If you haven't yet heard the word “gluten,” you've probably been living under a rock. Celebrities such as Gwyneth Paltrow and
Miley Cyrus have embraced the gluten-free “lifestyle” — or at least have dabbled in it — and there’s no shortage of wellness bloggers and influencers who tout the purported benefits of skipping this complex protein found in wheat. The result: Most of the people cutting gluten out of their lives aren’t doing so because of celiac disease, according to a recent paper published in the journal . Instead, they’re doing it because of the many circulating myths out there. Pediatrics A gluten-free diet is literally a life-saver for people with celiac disease, which is a genetic autoimmune disorder that damages the small intestine, triggering symptoms such as cramping, bloating, and diarrhea. In fact, going gluten-free is the only available treatment for people who have this condition. But too many people wrongfully believe that a gluten-free diet will help boost energy, lead to fast weight loss, solve headaches or inflammation, or help with auto-immune diseases in general, explains Peter H.R. Green, MD, director of the Celiac Disease Center at Columbia University. “There just isn’t any scientific basis to these claims.” Still, it isn’t quite that simple, Dr. Green admits, as we are learning more about the existence of what’s known as gluten sensitivity. Ahead, we debunk the major misconceptions surrounding this much-maligned protein and share the latest on who can and cannot eat gluten.
Fact: Gluten isn't evil.
Some one in three people are reportedly dodging gluten in their diets, according to data from the
. But unlike say, sugar, which is unhealthy for
when consumed in large amounts, foods that contain gluten are not harmful at all unless you have celiac disease, a wheat allergy, or gluten sensitivity. “There’s no evidence that a gluten-free diet is beneficial for people without celiac disease, and a small portion of people with other issues,” Dr. Green says.
In fact, whole grains that contain gluten — including those made with whole wheat (like 100% whole-wheat bread and pasta) and barley — can be very nutritious, offering fiber as well as other important vitamins and minerals. The benefits of whole grains are well-known: They have been linked to lower
levels, and most recently, a
decreased risk of premature death
from heart disease and cancer. While there are plenty of ways to get a dose of whole grains from gluten-free foods (such as corn, millet, or rice), there’s no reason to demonize whole wheat on account of the gluten alone.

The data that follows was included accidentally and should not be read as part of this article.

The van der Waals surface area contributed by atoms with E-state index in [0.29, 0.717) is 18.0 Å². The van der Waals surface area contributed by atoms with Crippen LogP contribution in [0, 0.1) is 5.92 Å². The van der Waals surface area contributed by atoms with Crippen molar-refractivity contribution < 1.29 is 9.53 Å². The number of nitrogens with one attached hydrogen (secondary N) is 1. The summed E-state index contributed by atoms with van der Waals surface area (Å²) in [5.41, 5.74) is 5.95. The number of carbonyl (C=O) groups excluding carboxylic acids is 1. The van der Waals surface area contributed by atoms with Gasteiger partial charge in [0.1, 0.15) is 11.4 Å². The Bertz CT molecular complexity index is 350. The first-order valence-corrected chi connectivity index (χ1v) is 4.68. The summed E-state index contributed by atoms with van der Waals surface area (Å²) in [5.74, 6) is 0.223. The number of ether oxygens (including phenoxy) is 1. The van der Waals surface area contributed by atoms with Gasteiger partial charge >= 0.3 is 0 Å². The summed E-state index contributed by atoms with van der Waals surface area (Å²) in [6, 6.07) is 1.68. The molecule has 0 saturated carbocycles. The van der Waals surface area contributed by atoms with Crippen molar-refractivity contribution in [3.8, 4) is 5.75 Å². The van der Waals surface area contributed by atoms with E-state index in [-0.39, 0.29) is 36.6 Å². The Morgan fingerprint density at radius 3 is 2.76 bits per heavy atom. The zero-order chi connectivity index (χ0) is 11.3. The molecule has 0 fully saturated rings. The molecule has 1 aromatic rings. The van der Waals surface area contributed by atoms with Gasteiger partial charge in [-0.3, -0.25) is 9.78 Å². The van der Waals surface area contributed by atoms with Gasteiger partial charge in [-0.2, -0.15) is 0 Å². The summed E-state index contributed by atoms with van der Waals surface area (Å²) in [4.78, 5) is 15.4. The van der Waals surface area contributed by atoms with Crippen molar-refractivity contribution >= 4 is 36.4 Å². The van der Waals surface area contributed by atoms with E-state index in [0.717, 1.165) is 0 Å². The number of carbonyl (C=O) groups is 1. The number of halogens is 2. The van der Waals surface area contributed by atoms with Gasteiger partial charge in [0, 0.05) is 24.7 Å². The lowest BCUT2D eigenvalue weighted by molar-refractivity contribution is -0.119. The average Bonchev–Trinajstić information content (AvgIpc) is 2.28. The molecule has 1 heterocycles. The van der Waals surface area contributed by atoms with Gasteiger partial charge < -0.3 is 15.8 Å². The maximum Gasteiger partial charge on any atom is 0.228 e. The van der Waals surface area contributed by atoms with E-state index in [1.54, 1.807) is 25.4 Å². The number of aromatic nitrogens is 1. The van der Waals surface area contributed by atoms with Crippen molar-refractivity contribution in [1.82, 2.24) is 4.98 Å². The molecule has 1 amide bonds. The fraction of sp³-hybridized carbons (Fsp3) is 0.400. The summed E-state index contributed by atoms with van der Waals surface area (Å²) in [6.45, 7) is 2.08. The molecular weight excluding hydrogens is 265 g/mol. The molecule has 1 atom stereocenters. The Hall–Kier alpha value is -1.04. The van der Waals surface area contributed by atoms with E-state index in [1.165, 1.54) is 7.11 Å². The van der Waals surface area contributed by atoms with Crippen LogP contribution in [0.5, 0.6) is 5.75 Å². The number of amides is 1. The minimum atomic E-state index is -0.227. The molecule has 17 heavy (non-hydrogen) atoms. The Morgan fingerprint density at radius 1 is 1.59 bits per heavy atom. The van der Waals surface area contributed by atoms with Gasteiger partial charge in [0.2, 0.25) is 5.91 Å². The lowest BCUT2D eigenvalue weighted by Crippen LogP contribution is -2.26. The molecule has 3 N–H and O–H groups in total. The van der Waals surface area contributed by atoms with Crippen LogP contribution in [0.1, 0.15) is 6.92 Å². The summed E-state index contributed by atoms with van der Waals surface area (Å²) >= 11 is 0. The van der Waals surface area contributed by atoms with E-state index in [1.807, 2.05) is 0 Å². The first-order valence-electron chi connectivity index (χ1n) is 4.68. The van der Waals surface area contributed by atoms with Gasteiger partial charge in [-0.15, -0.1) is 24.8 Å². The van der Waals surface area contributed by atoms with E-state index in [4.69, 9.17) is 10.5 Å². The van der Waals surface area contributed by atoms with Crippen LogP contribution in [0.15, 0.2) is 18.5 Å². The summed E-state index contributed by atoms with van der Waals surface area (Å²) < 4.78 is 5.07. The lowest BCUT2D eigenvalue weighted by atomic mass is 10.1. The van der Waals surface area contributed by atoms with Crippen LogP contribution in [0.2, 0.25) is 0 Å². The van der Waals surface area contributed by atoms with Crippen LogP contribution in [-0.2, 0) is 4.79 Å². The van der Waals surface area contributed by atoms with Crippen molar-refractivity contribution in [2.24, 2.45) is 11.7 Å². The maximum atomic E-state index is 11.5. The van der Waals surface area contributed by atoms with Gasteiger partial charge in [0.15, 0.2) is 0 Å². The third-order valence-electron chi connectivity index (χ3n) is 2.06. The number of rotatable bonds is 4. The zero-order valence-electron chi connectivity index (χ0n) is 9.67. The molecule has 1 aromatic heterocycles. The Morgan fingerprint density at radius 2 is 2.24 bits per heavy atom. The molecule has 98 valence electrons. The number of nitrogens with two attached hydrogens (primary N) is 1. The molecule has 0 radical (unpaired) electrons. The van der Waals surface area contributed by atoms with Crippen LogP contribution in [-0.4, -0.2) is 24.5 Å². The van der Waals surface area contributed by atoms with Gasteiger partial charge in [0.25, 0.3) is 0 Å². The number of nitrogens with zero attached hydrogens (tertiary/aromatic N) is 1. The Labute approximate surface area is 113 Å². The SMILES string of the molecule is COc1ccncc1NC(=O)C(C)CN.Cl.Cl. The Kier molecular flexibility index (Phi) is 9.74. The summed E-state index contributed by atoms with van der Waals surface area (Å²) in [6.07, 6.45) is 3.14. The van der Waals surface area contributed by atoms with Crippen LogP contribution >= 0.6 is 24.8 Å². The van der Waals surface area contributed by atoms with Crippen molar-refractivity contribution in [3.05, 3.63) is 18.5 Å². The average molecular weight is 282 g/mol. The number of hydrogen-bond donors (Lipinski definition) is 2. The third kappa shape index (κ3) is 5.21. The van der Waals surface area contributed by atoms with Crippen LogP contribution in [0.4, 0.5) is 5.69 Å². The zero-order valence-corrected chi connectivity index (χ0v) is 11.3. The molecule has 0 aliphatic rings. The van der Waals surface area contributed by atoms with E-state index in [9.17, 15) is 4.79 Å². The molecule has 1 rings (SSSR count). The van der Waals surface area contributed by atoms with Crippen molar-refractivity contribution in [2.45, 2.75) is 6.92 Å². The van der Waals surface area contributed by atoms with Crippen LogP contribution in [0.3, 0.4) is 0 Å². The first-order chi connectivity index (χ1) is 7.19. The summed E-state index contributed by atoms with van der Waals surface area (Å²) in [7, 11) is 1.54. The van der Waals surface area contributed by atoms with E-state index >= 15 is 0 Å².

Fact: Except for a few of us, gluten is no biggie for our bodies. The idea that our cave-dwelling ancestors didn’t eat wheat, so we didn’t evolve to be able to digest it, is a large part of why so many people say gluten is dangerous or bad for the body. It’s actually true that we don’t produce the enzymes necessary to break down the complex proteins in gluten. So every time you eat wheat bread or pasta, your immune system kicks into gear. But unless you are among the 1% of people with celiac, this is just your immune system doing a cleanup in aisle seven, as it’s been doing for 10,000 years. “It doesn’t cause an issue for most people,” Green says. “For people with celiac, it does.” That’s because in celiac disease, the immune system’s action doesn’t stop at gluten. It continues to attack the lining of the intestine, which is why it causes GI symptoms and can eventually lead to nutritional deficiencies as the lining becomes damaged.
Fact: There are other reasons to skip gluten.
Now, here’s where it gets tricky. Some people who don’t have celiac truly do have a reaction to gluten.
“I definitely recognize that there are some people with gluten sensitivity,” Dr. Green says, “but it’s much more vague.” Although there’s no definitive set of symptoms or test to diagnose gluten sensitivity yet, people who believe they have it report getting stomachaches, headaches, fatigue, depression, and some dozen other symptoms in response to eating gluten. After comparing biopsies from people with celiac, people with self-identified gluten sensitivity, and healthy controls, researchers reporting in a 2011 issue of the journal
confirmed that gluten sensitivity is real, and that it causes a type of immune reaction that’s distinct from celiac disease.
Fact: It could be something else.
Not so fast. Although some “experts” love to pin all instances of IBS-like symptoms on gluten issues, it’s far less common than people think, Dr. Green says.
That’s not to say your symptoms aren’t real, just that there might actually be something else going on. In a 2013 study in the journal